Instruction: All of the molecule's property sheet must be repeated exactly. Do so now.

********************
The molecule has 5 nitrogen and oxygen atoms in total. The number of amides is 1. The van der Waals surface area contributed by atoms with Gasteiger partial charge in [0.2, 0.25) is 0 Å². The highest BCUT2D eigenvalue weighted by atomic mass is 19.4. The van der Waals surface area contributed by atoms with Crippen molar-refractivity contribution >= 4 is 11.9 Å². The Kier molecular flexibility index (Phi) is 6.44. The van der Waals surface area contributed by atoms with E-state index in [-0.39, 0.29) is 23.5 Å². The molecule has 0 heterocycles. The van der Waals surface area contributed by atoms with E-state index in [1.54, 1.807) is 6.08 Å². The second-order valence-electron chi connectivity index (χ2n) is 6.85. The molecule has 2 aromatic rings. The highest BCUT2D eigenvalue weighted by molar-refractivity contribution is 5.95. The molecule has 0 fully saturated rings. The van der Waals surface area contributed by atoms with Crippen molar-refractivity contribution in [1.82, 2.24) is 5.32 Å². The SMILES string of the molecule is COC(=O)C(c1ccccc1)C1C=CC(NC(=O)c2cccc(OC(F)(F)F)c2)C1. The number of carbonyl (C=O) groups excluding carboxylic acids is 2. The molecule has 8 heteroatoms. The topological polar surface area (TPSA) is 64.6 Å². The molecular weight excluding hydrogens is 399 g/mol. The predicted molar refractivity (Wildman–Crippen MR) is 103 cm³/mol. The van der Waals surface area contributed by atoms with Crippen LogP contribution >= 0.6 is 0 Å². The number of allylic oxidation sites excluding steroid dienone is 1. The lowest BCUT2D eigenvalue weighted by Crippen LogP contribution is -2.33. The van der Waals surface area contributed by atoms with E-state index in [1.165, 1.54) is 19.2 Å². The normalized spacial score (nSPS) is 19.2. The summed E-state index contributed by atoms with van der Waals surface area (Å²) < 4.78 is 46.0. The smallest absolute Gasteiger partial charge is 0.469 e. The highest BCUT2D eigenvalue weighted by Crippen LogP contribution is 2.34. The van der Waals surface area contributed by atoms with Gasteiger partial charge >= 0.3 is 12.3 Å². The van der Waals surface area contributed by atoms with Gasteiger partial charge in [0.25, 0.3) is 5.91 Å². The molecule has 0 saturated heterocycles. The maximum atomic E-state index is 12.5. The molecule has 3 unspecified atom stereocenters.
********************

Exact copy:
The molecule has 5 nitrogen and oxygen atoms in total. The number of amides is 1. The van der Waals surface area contributed by atoms with Gasteiger partial charge in [0.2, 0.25) is 0 Å². The highest BCUT2D eigenvalue weighted by atomic mass is 19.4. The van der Waals surface area contributed by atoms with Crippen molar-refractivity contribution >= 4 is 11.9 Å². The Kier molecular flexibility index (Phi) is 6.44. The van der Waals surface area contributed by atoms with E-state index in [-0.39, 0.29) is 23.5 Å². The molecule has 0 heterocycles. The van der Waals surface area contributed by atoms with E-state index in [1.54, 1.807) is 6.08 Å². The second-order valence-electron chi connectivity index (χ2n) is 6.85. The molecule has 2 aromatic rings. The highest BCUT2D eigenvalue weighted by molar-refractivity contribution is 5.95. The molecule has 0 fully saturated rings. The van der Waals surface area contributed by atoms with Crippen molar-refractivity contribution in [1.82, 2.24) is 5.32 Å². The SMILES string of the molecule is COC(=O)C(c1ccccc1)C1C=CC(NC(=O)c2cccc(OC(F)(F)F)c2)C1. The number of carbonyl (C=O) groups excluding carboxylic acids is 2. The molecule has 8 heteroatoms. The topological polar surface area (TPSA) is 64.6 Å². The molecular weight excluding hydrogens is 399 g/mol. The predicted molar refractivity (Wildman–Crippen MR) is 103 cm³/mol. The van der Waals surface area contributed by atoms with Crippen LogP contribution >= 0.6 is 0 Å². The number of allylic oxidation sites excluding steroid dienone is 1. The lowest BCUT2D eigenvalue weighted by Crippen LogP contribution is -2.33. The van der Waals surface area contributed by atoms with E-state index in [1.165, 1.54) is 19.2 Å². The normalized spacial score (nSPS) is 19.2. The summed E-state index contributed by atoms with van der Waals surface area (Å²) < 4.78 is 46.0. The smallest absolute Gasteiger partial charge is 0.469 e. The highest BCUT2D eigenvalue weighted by Crippen LogP contribution is 2.34. The van der Waals surface area contributed by atoms with Gasteiger partial charge >= 0.3 is 12.3 Å². The van der Waals surface area contributed by atoms with Gasteiger partial charge in [0.25, 0.3) is 5.91 Å². The molecule has 0 saturated heterocycles. The maximum atomic E-state index is 12.5. The molecule has 3 unspecified atom stereocenters.